Could the best player in the world really move to Inter?
Almost as crazy, you might say, as the initial reports two years ago that Cristiano Ronaldo was about to join Juventus. Yet, in reality, the prospects of Messi re-joining his eternal rival in Italy are not too far-fetched.
Indeed, after Manchester City, the San Siro is Messi’s likeliest destination should he follow through with his intention to quit Barcelona.
The 33-year-old has long been Inter’s dream signing. Former president Massimo Moratti repeatedly tried to buy Messi when he was a teenager, something the Argentine has never forgotten.
And the club’s current Chinese owners, Suning Holdings Group, have never hidden their desire to bring Messi to Italy’s fashion capital.
This was demonstrated only last month when Chinese streaming service PPTV, which is owned by Suning, projected a shadow of Messi on Milan’s iconic Duomo cathedral to advertise Inter’s Serie A game with Napoli.
The initial plan was to wait for Messi’s contract at Camp Nou to expire and make a big push for his signature on a Bosman in 2021.
However, Tuesday’s dramatic developments now open up the possibility that Leo could depart immediately. If he does, the big question will be whether he commands a transfer fee (his release clause is set at €700 million) that scares off all Interested parties, including Inter.
Messi is arguing that due to the coronavirus outbreak extending the 2019/20 season, the free transfer clause which expired at the end of May can still be executed.
Financially, Suning can fund a Bosman transfer if they really wanted to, despite Messi’s astronomical salary of just under €100m gross a season.
Their owner Zhang Jindong is worth around €8 billion and has made huge investments on the transfer market, splashing out €160 million on new players in the past year alone.
This summer, Antonio Conte had been told that Inter would need to tighten their belts more. They have already captured Achraf Hakimi for €40m and will certainly add Italian wonderkid Sandro Tonali (on loan with a forced option to buy for €35m), a left wing-back and probably a centre-back to their ranks. Conte is also hoping for an aggressive centre midfielder and a backup No. 9 to Romelu Lukaku.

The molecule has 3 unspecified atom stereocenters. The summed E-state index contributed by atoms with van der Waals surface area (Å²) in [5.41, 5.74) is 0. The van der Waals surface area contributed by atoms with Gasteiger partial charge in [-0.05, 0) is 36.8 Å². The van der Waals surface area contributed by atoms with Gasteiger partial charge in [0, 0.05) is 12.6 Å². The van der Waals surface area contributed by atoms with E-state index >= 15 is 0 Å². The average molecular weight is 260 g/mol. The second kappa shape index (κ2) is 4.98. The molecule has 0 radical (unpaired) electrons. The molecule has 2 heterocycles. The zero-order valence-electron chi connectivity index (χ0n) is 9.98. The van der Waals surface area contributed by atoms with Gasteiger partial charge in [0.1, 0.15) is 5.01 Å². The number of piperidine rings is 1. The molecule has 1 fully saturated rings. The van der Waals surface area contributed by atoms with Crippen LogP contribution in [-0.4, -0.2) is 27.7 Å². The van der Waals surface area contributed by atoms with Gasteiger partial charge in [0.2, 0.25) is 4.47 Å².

But in order to balance the books, Inter will have to sacrifice at least one of Milan Skriniar or Marcelo Brozovic, in addition to outcasts Ivan Perisic, Radja Nainggolan, Joao Mario and the already departed Mauro Icardi.
So, Messi wasn’t originally catered for in the plan for this summer but Suning’s economic power and their desire to sign the Barca legend could override that.
The current tax laws in Italy are far more favourable to foreign footballers than they are in England, or Spain for that matter. In Italy, newly resident workers from abroad are given a tax exemption covering 50 per cent of their salaries.
This means that if Messi earns a €100m gross salary, he will only be taxed on €50m of it. With a top rate tax of 43 per cent, Messi’s tax bill would be just €21.5m.
Thus, financially, Italy is a far more enticing destination than England or Spain, countries that tax 45% on high earners - more than double the effective tax rate in Serie A.
Furthermore, AS reports that tax exemption for foreign workers in Italy can be increased to 90% of salary if the person has three or more minor children (which Messi does).
Messi’s father Jorge has already taken advantage of these favourable tax laws by buying property in Milan’s Porta Nuova district just a few weeks ago. There have since been reports that Leo has followed suit with his own penthouse apartment, further fuelling talk of an Inter transfer.
Certainly, a move to Inter would lead to a surge of Interest in Serie A. Messi and Ronaldo going head-to-head once again at Italy’s two best and bitterest rivals would bring back all the neutrals that have been lost during the league’s decade-long decline.
Quite how Leo would fit in tactically at Inter is another question altogether. Aside from the fact Lautaro Martinez (a confirmed Barcelona target) would likely lose his first-team place, Messi and Conte are not an obvious marriage made in heaven. The Italian is an ideologue, who rarely strays from his rigid 3-5-2 formation.
He demands a gruelling intensity and workrate - both in offensive and defensive phases – from every one of his players. He is also obsessive when it comes to drilling each player tactically and is not known to offer special treatment to anyone, as shown by the way he often sidelined Juventus legend Alessandro Del Piero in his first season as coach in Turin.
Messi is not renowned for his hard work and running off the ball, nor for his tactical and positional discipline. Quite how Leo will respond to Conte ranting and raving, and rudely swearing ‘porca troia’ when Messi fails to press a Benevento centre back remains to be seen.
But the magic Messi would bring to Inter – and Serie A as a whole – is something that has Calcio disciples dreaming. No one believed Ronaldo would sign for Juventus in 2018, so why can’t Messi join him?